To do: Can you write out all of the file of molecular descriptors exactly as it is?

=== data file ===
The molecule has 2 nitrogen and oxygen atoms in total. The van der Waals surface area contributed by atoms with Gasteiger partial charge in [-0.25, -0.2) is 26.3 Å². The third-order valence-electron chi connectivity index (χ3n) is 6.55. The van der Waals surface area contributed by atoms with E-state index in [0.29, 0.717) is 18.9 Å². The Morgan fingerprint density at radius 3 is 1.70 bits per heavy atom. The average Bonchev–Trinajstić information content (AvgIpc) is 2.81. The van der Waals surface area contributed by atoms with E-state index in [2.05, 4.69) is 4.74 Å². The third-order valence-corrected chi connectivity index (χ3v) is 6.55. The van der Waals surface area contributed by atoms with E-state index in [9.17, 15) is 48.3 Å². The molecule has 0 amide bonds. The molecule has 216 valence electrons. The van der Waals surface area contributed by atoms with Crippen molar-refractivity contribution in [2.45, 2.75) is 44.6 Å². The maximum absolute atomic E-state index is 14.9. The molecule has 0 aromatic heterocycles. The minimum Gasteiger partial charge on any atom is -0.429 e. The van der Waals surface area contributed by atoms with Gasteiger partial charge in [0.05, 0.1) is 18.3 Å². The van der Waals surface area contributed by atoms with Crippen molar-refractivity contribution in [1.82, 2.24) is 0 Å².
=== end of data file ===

The molecule has 2 nitrogen and oxygen atoms in total. The van der Waals surface area contributed by atoms with Gasteiger partial charge in [-0.25, -0.2) is 26.3 Å². The third-order valence-electron chi connectivity index (χ3n) is 6.55. The van der Waals surface area contributed by atoms with E-state index in [0.29, 0.717) is 18.9 Å². The Morgan fingerprint density at radius 3 is 1.70 bits per heavy atom. The average Bonchev–Trinajstić information content (AvgIpc) is 2.81. The van der Waals surface area contributed by atoms with E-state index in [2.05, 4.69) is 4.74 Å². The third-order valence-corrected chi connectivity index (χ3v) is 6.55. The van der Waals surface area contributed by atoms with E-state index in [9.17, 15) is 48.3 Å². The molecule has 0 amide bonds. The molecule has 216 valence electrons. The van der Waals surface area contributed by atoms with Crippen molar-refractivity contribution in [2.45, 2.75) is 44.6 Å². The maximum absolute atomic E-state index is 14.9. The molecule has 0 aromatic heterocycles. The minimum Gasteiger partial charge on any atom is -0.429 e. The van der Waals surface area contributed by atoms with Gasteiger partial charge in [0.05, 0.1) is 18.3 Å². The van der Waals surface area contributed by atoms with Crippen molar-refractivity contribution in [1.82, 2.24) is 0 Å².